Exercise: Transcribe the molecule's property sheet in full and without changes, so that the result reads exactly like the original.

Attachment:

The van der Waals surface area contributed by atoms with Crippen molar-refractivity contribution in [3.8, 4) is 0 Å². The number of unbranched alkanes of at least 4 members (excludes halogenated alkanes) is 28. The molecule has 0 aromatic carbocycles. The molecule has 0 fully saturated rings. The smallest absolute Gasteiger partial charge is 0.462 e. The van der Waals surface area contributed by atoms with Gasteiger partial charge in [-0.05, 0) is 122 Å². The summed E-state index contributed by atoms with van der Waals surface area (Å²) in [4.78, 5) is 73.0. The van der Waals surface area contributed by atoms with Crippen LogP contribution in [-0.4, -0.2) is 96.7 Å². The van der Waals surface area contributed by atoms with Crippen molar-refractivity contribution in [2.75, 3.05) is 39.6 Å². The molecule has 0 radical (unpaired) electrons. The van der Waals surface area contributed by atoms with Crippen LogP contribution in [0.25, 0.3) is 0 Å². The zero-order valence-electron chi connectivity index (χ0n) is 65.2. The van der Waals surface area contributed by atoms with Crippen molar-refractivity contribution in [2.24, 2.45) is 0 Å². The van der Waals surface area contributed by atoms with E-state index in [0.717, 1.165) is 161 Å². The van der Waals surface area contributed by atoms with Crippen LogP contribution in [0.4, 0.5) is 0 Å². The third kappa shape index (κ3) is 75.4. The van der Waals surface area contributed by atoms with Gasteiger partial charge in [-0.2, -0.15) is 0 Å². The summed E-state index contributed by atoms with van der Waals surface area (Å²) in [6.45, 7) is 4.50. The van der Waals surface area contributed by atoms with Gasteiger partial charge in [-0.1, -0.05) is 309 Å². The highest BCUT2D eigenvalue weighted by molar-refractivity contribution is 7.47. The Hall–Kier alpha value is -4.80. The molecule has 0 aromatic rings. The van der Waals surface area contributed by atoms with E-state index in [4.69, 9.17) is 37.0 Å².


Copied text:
The van der Waals surface area contributed by atoms with Crippen molar-refractivity contribution in [3.8, 4) is 0 Å². The number of unbranched alkanes of at least 4 members (excludes halogenated alkanes) is 28. The molecule has 0 aromatic carbocycles. The molecule has 0 fully saturated rings. The smallest absolute Gasteiger partial charge is 0.462 e. The van der Waals surface area contributed by atoms with Gasteiger partial charge in [-0.05, 0) is 122 Å². The summed E-state index contributed by atoms with van der Waals surface area (Å²) in [4.78, 5) is 73.0. The van der Waals surface area contributed by atoms with Crippen LogP contribution in [-0.4, -0.2) is 96.7 Å². The van der Waals surface area contributed by atoms with Crippen molar-refractivity contribution in [2.75, 3.05) is 39.6 Å². The molecule has 0 radical (unpaired) electrons. The van der Waals surface area contributed by atoms with Crippen LogP contribution in [0.25, 0.3) is 0 Å². The zero-order valence-electron chi connectivity index (χ0n) is 65.2. The van der Waals surface area contributed by atoms with Crippen molar-refractivity contribution in [2.24, 2.45) is 0 Å². The van der Waals surface area contributed by atoms with E-state index in [0.717, 1.165) is 161 Å². The van der Waals surface area contributed by atoms with Crippen LogP contribution in [0.4, 0.5) is 0 Å². The third kappa shape index (κ3) is 75.4. The van der Waals surface area contributed by atoms with Gasteiger partial charge in [-0.2, -0.15) is 0 Å². The summed E-state index contributed by atoms with van der Waals surface area (Å²) in [6.45, 7) is 4.50. The van der Waals surface area contributed by atoms with Gasteiger partial charge in [-0.1, -0.05) is 309 Å². The highest BCUT2D eigenvalue weighted by molar-refractivity contribution is 7.47. The Hall–Kier alpha value is -4.80. The molecule has 0 aromatic rings. The van der Waals surface area contributed by atoms with E-state index in [4.69, 9.17) is 37.0 Å².